A Postcard From Belfast


One evening Colin and I hiked up Cave Hill to take in Belfast at stereoscopic scale. On our way back to town, we paused to slake our thirst at a pub called The Front Page. It’s close proximity to the offices of the Belfast Telegraph and Irish News had reputedly made it a hangout for journalists and newspaper workers. While I tend to avoid other writers, Colin, a photojournalist by profession, wanted to take the political pulse of the city.

The time was 3:30 on a quiet Sunday afternoon. The bar held maybe a dozen older people, that was all. But to our absolute astonishment, the every patron in the joint was completely and utterly plastered.

Conversations slurred beyond comprehension. Several people sang out of tune. A guy playing electronic pool in the corner was kicking up his heels in a soft shoe routine.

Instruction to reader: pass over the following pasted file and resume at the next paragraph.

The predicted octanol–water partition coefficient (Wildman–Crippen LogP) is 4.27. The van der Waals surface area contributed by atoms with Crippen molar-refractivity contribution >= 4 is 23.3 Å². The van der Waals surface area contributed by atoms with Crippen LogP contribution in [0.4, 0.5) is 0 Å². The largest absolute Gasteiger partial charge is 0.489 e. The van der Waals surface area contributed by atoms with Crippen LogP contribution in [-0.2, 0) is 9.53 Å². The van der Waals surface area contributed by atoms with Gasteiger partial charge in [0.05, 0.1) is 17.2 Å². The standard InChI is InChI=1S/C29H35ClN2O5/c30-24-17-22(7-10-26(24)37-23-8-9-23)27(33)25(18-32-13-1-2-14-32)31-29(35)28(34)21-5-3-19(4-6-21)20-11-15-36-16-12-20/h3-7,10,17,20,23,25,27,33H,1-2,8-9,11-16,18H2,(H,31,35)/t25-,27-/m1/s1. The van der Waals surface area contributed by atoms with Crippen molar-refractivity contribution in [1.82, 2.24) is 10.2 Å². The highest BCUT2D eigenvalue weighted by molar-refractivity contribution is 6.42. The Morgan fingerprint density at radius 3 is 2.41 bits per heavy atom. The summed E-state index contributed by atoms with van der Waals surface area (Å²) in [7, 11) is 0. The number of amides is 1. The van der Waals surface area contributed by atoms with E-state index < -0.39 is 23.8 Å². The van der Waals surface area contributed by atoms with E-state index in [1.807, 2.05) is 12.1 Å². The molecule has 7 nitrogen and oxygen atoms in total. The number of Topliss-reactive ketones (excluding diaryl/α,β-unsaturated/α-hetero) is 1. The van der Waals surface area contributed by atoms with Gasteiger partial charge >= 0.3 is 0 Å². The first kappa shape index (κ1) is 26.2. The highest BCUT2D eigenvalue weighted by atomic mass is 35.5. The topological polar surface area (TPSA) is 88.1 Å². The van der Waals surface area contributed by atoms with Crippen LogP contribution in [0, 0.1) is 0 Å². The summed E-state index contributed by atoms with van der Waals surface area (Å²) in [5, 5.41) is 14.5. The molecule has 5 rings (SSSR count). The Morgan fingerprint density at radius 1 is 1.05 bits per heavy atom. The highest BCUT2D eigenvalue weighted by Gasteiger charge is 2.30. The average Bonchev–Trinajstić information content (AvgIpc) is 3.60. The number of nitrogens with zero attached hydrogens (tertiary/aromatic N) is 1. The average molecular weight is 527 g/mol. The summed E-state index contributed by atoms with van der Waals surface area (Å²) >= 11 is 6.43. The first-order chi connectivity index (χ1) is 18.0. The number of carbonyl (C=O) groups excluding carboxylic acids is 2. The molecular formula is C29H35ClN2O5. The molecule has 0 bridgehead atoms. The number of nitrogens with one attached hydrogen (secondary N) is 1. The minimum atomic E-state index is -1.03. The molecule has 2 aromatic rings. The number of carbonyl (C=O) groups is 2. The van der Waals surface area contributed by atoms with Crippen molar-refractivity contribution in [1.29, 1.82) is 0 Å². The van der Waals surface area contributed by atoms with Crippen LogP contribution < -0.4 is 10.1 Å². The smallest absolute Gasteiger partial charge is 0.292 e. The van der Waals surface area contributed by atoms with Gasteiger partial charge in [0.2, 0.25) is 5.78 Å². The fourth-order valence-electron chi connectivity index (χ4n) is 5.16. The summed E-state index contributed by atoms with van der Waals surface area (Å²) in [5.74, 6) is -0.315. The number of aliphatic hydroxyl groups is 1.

One boney old veteran got it into his head that we were French. We tried to correct him, but we couldn’t get past his indecipherable accent. He passed us notes down the bar on hastily scrawled coasters, and every once in a while, if we accidentally made eye contact, he raised his glass and shouted “Vive la France!”

I’d never been in a bar where the entire place was pissed off its pins. They were a friendly crowd, but we couldn’t get anyone to make sense. We had one pint of Guinness and left.

Photo © Colin O’Connor 2009

About the author

Ryan Murdock

Author of A Sunny Place for Shady People and Vagabond Dreams: Road Wisdom from Central America. Host of Personal Landscapes podcast. Editor-at-Large (Europe) for Canada's Outpost magazine. Writer at The Shift. Fellow of the Royal Geographical Society.

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